Dalgety called out, “I’m a doctor and no, I’m fine. Kenny? You all right?”


“Shaken, but ambulatory,” Kenny replied.


“These kidneys need to get to,” Dalgety told the man. “Can they and myself be transported to Cedars fast?”


“Sure. Just let us get the steps unfolded and we’ll help you down.”




“Sorry about what happened at the Mish,”  a blue-jeaned, cowboy-shirted Wendell Crayton asked Dalgety as the two men sat in the back of the ambulance that was threading its way through LA’s Sunday morning freeway traffic.


“Sorry?” a surprised Dalgety asked. Was this another surprise in store for him?


Wendell looked at Dalgety with puzzlement. “You mean you haven’t heard?”

“Heard about what?”


“The Mish. It was on the news last night,” Wendell told him, gripping the lunchmate container held in his lap.


“I’m not following,” Dalgety replied. But a small tendril of fear was creeping towards his heart and he felt a fine sheen of sweat beginning to bead on his forehead. “Why was the Mish on the news?”


“The Mish’s ER was destroyed in an electrical fire. Two nurses died, one doctor has serious burns on his hands.”


Dalgety reeled. Dead? Two nurses dead? The pit of his stomach tightened and his vision began to narrow. He felt sweat breaking out on his legs, arms, face. Feeling faint, he reached out a hand to steady himself on the side of the ambulance.


“You okay?” Wendell asked him.




“You. Are you all right?”


“Who were the two nurses who died?” croaked Dalgety.


“I think their names were Amelia and Rose.”


Dalgety needed to lie down and managed to get onto the ambulance’s stretcher. He didn’t know Amelia and Rose very well for they had just started work through an outsource nursing agency a few weeks before.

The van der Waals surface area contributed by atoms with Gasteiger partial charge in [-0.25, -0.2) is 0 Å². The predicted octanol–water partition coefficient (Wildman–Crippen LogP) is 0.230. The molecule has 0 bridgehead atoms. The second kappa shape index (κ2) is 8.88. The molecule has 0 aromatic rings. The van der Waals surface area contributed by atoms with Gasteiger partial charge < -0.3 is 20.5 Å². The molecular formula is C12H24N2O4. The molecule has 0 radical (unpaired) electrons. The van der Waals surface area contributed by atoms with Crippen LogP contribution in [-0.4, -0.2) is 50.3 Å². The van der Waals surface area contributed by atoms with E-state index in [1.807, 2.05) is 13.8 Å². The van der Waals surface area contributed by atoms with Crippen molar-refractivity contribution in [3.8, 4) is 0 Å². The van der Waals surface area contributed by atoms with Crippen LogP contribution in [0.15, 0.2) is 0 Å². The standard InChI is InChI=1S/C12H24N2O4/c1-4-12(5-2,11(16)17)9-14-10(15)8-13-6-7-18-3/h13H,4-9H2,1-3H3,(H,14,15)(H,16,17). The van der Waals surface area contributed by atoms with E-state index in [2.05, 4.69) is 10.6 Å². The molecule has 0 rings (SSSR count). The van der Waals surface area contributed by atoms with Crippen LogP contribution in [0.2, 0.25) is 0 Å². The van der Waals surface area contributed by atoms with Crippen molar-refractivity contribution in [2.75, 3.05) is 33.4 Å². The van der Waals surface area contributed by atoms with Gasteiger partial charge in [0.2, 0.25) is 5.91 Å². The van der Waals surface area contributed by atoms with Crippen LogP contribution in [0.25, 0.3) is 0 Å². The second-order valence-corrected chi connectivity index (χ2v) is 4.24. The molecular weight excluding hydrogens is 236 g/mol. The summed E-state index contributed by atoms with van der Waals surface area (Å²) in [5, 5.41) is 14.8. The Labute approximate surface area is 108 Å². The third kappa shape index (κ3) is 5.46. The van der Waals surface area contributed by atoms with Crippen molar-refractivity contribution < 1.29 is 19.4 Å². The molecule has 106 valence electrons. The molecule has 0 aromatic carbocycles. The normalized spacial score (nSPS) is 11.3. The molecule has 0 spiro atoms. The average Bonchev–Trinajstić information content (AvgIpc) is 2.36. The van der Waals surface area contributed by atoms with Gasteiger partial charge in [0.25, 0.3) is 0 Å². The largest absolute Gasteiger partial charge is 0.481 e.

The outsourcing agency had been Shelly’s idea to alleviate the cash flow problem. “Although the pay is excellent as an outsourced nurse, the pay is similar to the full time nurse who cuts back her work week to thirty hours. Six outsourced nurses in the ER to replace those who left will save a chunk of cash in the short term,” Shelly had finished, sucking in a deep chestful of air.


And now, Dalgety thought, two of those outsourced nurses were dead.


“Who was the injured doctor?” he whispered.


“I didn’t get his name. Sorry. The story’s probably in the Sunday Times.”


“I’ll phone the Mish for details,” Dalgety whispered, then closed his eyes.


“Hey, I didn’t know you didn’t know.”


“S’all right,” Dalgety whispered again. But was it all right? Dalgety supposed he would consider that question later. “I had to find out sometime.”